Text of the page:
MWA’s Grand Master Award represents the pinnacle of achievement in mystery writing and was established to acknowledge important contributions to this genre, as well as for a body of work that is both significant and of consistent high quality. Collins certainly fits both categories.

“The Mystery Writers of America is the primary professional group of mystery and suspense writers, and getting its lifetime achievement award, the Grand Master ‘Edgar,’ is about as good as it gets,” Collins said. “The list of Grand Masters includes many of my personal favorites, Mickey Spillane, Rex Stout, Agatha Christie, Alfred Hitchcock, and Erle Stanley Gardner, among many others. It’s a thrill to be in their presence. The award comes at a time when I’ve battled my way back from some nasty health issues, so it feels like really, really, good medicine. And, yes, it’s something I’ve dreamed of receiving, though didn’t know if I ever would.”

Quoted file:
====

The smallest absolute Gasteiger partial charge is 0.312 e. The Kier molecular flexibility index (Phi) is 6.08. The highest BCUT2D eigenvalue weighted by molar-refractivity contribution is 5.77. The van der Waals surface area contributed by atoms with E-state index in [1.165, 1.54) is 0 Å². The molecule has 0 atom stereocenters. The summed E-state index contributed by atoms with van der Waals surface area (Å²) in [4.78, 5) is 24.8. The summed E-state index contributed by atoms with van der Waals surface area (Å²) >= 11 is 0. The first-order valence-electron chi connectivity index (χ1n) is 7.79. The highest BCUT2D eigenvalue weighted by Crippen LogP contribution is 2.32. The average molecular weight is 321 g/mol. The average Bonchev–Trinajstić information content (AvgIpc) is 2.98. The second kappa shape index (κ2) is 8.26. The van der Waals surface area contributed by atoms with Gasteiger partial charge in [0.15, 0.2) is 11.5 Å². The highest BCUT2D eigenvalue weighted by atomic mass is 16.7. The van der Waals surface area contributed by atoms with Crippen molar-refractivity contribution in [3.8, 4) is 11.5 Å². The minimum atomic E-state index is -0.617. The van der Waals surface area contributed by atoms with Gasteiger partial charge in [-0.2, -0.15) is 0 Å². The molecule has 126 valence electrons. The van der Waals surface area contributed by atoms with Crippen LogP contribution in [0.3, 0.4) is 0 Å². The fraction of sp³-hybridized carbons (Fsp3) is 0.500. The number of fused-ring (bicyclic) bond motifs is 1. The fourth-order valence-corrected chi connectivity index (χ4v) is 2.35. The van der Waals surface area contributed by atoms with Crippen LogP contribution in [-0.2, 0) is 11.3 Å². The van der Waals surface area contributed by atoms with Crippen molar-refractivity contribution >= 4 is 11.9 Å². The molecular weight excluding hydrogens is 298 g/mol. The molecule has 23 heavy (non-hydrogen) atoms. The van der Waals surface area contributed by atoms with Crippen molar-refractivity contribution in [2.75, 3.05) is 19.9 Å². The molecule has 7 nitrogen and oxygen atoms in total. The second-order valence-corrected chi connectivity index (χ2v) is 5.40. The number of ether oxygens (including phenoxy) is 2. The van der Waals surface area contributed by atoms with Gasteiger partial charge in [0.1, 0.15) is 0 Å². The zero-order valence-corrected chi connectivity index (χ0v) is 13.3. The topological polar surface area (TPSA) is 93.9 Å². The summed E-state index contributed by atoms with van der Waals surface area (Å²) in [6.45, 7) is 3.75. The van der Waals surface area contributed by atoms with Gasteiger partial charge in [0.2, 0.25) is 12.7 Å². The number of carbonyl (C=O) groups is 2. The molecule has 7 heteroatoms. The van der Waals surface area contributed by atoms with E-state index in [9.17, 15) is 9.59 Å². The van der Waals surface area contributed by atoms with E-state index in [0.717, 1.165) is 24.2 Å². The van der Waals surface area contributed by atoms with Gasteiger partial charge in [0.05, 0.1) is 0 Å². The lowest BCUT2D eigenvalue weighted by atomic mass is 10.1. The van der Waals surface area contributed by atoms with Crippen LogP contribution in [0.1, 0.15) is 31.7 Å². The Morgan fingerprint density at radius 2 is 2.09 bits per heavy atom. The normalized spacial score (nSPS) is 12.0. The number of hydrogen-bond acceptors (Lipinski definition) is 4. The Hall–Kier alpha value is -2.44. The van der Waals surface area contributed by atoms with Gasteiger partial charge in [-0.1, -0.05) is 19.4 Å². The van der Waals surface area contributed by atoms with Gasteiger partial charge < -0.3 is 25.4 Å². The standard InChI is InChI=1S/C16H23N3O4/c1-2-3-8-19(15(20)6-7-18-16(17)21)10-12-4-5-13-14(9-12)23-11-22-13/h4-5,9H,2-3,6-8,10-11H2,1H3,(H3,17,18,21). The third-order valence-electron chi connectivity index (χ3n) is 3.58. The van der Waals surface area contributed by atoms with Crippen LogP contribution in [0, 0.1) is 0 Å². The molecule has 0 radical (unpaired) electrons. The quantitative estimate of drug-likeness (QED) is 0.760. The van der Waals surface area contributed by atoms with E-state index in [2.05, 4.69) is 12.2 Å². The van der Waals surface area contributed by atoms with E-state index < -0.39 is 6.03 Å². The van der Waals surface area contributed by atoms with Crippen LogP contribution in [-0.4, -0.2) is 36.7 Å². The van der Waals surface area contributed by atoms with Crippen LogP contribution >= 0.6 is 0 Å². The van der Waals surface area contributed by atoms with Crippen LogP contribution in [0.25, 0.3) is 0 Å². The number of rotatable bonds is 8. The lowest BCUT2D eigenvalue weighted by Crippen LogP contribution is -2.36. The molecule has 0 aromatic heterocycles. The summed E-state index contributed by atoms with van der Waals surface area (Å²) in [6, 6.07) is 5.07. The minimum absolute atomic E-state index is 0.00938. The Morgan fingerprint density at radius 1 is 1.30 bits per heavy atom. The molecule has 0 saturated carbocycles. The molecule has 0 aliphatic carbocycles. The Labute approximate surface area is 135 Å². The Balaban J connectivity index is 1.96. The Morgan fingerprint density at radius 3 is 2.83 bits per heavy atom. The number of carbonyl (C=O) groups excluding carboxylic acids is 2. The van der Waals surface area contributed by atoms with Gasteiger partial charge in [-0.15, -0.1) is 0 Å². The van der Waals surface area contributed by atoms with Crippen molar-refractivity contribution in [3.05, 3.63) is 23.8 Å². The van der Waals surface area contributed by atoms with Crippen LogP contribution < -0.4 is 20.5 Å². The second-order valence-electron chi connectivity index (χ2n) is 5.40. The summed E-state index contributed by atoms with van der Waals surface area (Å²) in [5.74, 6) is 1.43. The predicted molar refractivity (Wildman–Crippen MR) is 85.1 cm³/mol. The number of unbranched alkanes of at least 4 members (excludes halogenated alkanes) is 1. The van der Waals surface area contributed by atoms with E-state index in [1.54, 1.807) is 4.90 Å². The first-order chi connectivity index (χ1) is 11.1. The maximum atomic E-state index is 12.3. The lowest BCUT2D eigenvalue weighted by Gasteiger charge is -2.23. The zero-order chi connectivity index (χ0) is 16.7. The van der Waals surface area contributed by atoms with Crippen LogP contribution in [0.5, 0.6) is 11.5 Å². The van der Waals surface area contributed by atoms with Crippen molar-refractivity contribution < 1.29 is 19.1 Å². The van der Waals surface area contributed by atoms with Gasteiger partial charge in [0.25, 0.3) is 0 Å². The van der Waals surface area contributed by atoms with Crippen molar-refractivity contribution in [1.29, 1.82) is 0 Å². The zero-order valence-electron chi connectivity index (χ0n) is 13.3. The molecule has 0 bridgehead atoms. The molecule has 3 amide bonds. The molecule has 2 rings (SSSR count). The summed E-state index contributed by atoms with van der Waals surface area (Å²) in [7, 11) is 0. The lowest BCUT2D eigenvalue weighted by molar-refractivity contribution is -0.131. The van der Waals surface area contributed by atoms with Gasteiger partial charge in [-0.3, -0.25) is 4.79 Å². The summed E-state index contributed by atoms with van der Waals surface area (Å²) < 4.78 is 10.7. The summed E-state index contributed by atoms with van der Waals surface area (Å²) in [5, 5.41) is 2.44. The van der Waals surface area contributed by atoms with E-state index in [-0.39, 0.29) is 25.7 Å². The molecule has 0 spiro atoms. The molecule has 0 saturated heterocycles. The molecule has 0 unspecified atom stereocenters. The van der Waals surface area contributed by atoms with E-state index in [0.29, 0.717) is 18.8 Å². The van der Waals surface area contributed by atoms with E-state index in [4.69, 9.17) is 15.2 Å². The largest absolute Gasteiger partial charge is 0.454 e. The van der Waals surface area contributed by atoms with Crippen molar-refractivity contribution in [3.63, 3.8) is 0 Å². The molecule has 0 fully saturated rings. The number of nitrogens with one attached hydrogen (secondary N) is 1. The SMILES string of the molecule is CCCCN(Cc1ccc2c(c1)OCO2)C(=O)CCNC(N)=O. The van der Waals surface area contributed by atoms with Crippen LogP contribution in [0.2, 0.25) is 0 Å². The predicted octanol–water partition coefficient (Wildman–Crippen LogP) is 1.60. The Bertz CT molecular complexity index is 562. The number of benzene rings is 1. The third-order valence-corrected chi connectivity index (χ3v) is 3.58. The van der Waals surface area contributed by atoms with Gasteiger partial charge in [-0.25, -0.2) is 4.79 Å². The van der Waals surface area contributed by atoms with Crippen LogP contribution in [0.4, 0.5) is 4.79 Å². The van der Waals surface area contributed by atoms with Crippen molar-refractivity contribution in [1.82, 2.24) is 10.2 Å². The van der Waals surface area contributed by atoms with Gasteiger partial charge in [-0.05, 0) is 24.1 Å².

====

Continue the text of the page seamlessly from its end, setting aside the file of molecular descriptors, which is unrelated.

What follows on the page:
But how does it feel to be at that point in his career when he’s received a lifetime achievement award?

“It’s a mixed bag,” Collins said. “I’ve received several others, notably the Eye from the Private Eye Writers of America, and it’s nice to see your body of work recognized, but sobering knowing that nobody gets this kind of honor until their third act.”

His first two acts have been pretty impressive, and his debut was at a young age.